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NFKB1 and CVID: the most frequent monogenic cause in a complex disease

Published online: February 23, 2018

Common Variable Immunodeficiency (CVID) is the most frequent immunodeficiency, characterized by recurrent (respiratory) infections and low levels of antibody. Additionally, a proportion of these patients suffer from autoimmunity, autoinflammation, and/or malignancy. CVID is often considered to be a complex and multifactorial disorder, however, family studies suggest that the disease can be inherited and caused by single gene mutations in at least 10% of cases.

Rather than the traditional approach of genetic investigations in individual families, Tuijnenburg and colleagues sequenced the genomes of a large number of unrelated CVID patients, as part of the UK NIHR BioResource – Rare Disease project. By comparing the DNA sequences of 390 CVID patients to those of 7,000 individuals without an immune deficiency (controls) they found that 1 in 25 of the CVID cohort, had one of 16 uncommon variants in the NFKB1 gene. The researchers collected blood samples of affected patients and performed pedigree analysis to investigate how these variants might cause CVID.   Pedigree analysis suggested a penetrance of about 60%.  Truncating and missense variants, and gene deletion were associated with reduced NF-kappa-B protein expression. The patients’ B cells showed a severe reduction in normal memory B cells, and the investigators demonstrate how the presence of an increased (CD21low) B cell population correlates with development of disease in individuals carrying these variants.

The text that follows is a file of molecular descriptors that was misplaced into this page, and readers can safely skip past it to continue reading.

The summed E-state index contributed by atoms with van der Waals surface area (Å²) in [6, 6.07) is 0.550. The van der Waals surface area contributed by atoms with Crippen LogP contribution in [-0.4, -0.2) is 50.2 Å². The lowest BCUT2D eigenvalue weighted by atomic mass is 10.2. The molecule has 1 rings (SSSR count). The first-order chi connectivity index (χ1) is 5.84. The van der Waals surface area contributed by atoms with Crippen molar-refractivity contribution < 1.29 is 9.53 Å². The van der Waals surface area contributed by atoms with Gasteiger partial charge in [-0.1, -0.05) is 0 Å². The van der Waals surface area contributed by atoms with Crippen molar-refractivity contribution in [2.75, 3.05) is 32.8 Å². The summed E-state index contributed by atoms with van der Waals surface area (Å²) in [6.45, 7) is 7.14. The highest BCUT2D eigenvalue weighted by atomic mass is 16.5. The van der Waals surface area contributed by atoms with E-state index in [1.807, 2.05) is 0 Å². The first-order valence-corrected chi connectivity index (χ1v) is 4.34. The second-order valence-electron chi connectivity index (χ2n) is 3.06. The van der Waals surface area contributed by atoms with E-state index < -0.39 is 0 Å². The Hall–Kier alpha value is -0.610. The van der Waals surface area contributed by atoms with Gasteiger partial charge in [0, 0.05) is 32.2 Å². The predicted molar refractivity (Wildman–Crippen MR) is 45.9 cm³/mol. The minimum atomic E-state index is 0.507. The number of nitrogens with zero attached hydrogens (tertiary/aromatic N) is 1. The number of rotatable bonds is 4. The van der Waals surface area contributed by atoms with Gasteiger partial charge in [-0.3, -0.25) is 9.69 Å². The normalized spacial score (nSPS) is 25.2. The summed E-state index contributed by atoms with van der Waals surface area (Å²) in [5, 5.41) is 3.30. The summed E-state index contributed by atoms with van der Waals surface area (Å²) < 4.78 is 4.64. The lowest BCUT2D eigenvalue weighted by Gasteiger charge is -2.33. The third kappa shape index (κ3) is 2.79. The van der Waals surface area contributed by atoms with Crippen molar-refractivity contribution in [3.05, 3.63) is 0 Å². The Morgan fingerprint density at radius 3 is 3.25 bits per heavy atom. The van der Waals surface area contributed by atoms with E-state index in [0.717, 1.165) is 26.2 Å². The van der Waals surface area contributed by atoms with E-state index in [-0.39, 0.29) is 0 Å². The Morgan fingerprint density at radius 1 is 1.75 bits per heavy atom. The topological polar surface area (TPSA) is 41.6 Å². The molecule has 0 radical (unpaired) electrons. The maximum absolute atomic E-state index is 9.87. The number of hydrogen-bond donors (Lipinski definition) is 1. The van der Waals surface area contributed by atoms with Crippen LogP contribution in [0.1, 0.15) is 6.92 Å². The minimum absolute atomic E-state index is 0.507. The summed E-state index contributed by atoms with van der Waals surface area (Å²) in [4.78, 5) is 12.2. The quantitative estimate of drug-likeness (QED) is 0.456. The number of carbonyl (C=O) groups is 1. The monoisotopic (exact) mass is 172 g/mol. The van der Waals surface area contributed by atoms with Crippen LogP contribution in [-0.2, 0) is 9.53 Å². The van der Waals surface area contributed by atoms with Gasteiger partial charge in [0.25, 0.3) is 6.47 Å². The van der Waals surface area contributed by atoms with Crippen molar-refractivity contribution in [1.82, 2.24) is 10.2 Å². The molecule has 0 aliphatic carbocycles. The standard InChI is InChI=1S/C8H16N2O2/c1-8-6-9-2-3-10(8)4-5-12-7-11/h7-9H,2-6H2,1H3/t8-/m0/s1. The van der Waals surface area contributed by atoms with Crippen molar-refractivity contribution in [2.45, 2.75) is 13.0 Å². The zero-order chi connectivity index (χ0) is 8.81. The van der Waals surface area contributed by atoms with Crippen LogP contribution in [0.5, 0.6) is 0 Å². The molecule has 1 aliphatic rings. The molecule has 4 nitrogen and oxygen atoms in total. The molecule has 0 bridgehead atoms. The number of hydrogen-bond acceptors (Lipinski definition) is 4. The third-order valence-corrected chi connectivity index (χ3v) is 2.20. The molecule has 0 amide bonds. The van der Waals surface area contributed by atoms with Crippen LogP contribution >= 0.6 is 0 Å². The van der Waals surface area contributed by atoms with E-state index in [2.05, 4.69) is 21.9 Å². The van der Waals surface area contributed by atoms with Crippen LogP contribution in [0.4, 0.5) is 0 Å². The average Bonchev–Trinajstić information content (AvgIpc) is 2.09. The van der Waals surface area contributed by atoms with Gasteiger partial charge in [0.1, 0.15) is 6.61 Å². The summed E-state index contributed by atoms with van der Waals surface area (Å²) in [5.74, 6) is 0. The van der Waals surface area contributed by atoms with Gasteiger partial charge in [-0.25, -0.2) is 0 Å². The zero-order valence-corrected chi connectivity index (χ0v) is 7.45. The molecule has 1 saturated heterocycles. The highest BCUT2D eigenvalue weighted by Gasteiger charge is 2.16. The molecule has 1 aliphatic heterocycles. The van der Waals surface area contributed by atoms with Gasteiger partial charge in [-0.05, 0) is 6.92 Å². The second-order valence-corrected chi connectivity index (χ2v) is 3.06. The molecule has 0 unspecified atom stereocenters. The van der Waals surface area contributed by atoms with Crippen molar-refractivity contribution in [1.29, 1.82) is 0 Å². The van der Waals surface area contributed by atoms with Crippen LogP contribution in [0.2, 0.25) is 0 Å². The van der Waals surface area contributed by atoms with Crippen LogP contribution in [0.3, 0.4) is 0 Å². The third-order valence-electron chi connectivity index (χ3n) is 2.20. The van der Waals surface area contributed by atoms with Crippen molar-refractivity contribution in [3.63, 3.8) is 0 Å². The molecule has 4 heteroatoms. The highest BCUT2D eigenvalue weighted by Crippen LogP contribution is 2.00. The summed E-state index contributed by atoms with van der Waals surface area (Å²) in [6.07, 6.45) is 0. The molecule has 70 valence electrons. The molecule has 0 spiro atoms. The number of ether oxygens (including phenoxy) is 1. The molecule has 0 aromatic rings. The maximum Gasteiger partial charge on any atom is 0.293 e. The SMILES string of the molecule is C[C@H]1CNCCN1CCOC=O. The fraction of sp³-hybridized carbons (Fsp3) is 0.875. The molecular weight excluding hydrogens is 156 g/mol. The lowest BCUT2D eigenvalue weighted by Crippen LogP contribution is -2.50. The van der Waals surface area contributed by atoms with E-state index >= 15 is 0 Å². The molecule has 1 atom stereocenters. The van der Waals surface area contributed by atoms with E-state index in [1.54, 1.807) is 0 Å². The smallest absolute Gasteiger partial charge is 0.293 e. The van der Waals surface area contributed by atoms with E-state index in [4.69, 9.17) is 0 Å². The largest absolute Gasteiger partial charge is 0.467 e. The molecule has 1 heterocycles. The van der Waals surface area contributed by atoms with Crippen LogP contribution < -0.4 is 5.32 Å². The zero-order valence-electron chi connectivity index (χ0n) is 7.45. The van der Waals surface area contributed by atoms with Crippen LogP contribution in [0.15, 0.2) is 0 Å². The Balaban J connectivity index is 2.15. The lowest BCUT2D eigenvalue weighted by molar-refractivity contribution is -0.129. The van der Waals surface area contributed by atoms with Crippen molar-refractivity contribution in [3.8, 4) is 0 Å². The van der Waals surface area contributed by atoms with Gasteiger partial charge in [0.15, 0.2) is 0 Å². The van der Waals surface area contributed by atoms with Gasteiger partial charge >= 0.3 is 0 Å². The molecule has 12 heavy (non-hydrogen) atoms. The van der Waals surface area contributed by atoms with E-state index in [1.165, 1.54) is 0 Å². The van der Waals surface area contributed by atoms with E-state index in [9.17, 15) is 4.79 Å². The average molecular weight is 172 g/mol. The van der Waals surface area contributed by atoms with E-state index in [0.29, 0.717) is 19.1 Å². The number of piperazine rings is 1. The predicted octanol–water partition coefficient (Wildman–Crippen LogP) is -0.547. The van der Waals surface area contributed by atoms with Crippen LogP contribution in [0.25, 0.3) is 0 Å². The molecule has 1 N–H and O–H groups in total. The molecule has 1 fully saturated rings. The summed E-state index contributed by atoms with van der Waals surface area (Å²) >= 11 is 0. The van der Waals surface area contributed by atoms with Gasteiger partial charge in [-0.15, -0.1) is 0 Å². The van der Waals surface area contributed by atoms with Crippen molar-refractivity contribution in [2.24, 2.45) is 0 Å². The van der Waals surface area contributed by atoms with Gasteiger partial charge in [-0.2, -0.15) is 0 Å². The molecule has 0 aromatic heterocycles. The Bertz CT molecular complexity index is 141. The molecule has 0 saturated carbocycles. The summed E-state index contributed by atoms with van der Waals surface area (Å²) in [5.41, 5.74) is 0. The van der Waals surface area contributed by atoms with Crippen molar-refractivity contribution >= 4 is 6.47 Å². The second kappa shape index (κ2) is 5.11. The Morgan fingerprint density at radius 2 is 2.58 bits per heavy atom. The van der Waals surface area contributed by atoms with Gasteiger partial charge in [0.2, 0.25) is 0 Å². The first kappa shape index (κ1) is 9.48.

This study has revealed that mutations in the NFKB1 gene are the most common monogenic cause of CVID. The authors highlight that if an NFKB1 mutation is identified in a patient, other relatives, including those who are still asymptomatic, should have the genetic test so that mutation carriers can be closely monitored for disease development.

The Journal of Allergy and Clinical Immunology (JACI) is an official scientific journal of the AAAAI and is the most-cited journal in the field of allergy and clinical immunology.